The resulting integrated chips can be distributed by the fabricator in raw wafer form (that is, as a single wafer that has multiple unpackaged chips), as a bare die, or in a packaged form. In the latter case, the chip is mounted in a single chip package (such as a plastic carrier, with leads that are affixed to a motherboard or other higher level carrier) or in a multi-chip package (such as a ceramic carrier that has surface interconnections and/or buried connections). In any case, the chip is then integrated with other chips, discrete circuit elements, and/or other signal processing devices as part of either (a) any intermediate product, such as a motherboard, or (b) an end product. The end product can be any product that includes integrated circuit chips, ranging from toys and other low-end applications to advanced computer products having a display, a keyboard, or other input device, and a central processor.

Exemplary embodiments of the invention can also be implemented in hardware, software, or a combination of both. Those embodiments implemented in software may, for example, include firmware, resident software, microcode, etc. Exemplary embodiments of the invention may also be implemented as a computer program product accessible from a computer-usable or computer-readable medium providing program code for use by or in connection with a computer or other instruction execution system. In this regard, a computer-usable or computer-readable medium can be any apparatus that can contain, store, communicate, propagate, or transport the program for use in connection with the instruction execution system, apparatus, or device.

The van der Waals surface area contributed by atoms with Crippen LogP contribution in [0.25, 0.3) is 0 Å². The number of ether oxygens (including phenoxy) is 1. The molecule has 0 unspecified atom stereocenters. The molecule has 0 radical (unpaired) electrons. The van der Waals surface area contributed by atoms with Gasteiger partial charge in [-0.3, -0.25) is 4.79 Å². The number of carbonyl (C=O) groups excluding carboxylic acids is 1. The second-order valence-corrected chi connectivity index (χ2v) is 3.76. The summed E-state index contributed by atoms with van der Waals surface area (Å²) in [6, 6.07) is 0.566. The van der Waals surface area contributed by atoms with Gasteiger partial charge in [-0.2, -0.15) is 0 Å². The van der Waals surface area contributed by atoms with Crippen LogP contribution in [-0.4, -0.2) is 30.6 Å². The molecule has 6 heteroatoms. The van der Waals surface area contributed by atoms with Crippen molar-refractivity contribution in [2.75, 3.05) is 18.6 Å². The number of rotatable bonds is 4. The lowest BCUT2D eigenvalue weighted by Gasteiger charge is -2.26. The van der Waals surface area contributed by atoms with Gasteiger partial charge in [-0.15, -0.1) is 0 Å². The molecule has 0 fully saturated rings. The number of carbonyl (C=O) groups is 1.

The computer-usable or computer-readable medium can be an electronic, magnetic, optical, electromagnetic, infrared, or semiconductor system (apparatus, device, etc.) or a propagation medium. Examples of a computer-readable medium include a semiconductor or solid state memory, magnetic tape, a removable computer diskette, a random access memory (RAM), a read-only memory (ROM), a rigid magnetic disk, or an optical disk. Some current examples of optical disks include compact disk-read only memory (CD-ROM), compact disk-read/write (CD-R/W), or digital video disk (DVD).